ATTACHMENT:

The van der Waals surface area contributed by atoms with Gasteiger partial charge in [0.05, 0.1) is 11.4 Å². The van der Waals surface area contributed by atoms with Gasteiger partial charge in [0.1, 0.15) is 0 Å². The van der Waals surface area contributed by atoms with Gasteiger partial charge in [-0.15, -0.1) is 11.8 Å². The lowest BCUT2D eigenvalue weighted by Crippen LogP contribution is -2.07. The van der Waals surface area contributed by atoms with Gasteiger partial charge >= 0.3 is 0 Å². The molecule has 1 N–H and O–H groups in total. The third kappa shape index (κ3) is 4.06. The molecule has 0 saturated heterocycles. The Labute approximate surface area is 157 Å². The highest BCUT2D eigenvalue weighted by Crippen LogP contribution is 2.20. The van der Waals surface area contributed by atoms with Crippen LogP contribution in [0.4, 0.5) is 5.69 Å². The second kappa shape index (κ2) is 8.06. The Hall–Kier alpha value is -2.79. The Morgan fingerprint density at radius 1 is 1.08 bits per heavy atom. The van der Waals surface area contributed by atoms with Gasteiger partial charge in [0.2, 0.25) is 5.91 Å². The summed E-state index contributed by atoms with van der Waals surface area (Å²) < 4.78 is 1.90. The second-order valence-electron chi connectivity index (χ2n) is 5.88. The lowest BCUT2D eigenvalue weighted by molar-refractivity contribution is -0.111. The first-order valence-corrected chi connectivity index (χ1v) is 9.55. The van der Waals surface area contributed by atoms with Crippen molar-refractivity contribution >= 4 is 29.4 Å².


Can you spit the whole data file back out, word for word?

The van der Waals surface area contributed by atoms with Gasteiger partial charge in [0.05, 0.1) is 11.4 Å². The van der Waals surface area contributed by atoms with Gasteiger partial charge in [0.1, 0.15) is 0 Å². The van der Waals surface area contributed by atoms with Gasteiger partial charge in [-0.15, -0.1) is 11.8 Å². The lowest BCUT2D eigenvalue weighted by Crippen LogP contribution is -2.07. The van der Waals surface area contributed by atoms with Gasteiger partial charge >= 0.3 is 0 Å². The molecule has 1 N–H and O–H groups in total. The third kappa shape index (κ3) is 4.06. The molecule has 0 saturated heterocycles. The Labute approximate surface area is 157 Å². The highest BCUT2D eigenvalue weighted by Crippen LogP contribution is 2.20. The van der Waals surface area contributed by atoms with Crippen LogP contribution in [0.4, 0.5) is 5.69 Å². The second kappa shape index (κ2) is 8.06. The Hall–Kier alpha value is -2.79. The Morgan fingerprint density at radius 1 is 1.08 bits per heavy atom. The van der Waals surface area contributed by atoms with Gasteiger partial charge in [0.2, 0.25) is 5.91 Å². The summed E-state index contributed by atoms with van der Waals surface area (Å²) < 4.78 is 1.90. The second-order valence-electron chi connectivity index (χ2n) is 5.88. The lowest BCUT2D eigenvalue weighted by molar-refractivity contribution is -0.111. The first-order valence-corrected chi connectivity index (χ1v) is 9.55. The van der Waals surface area contributed by atoms with Crippen molar-refractivity contribution >= 4 is 29.4 Å².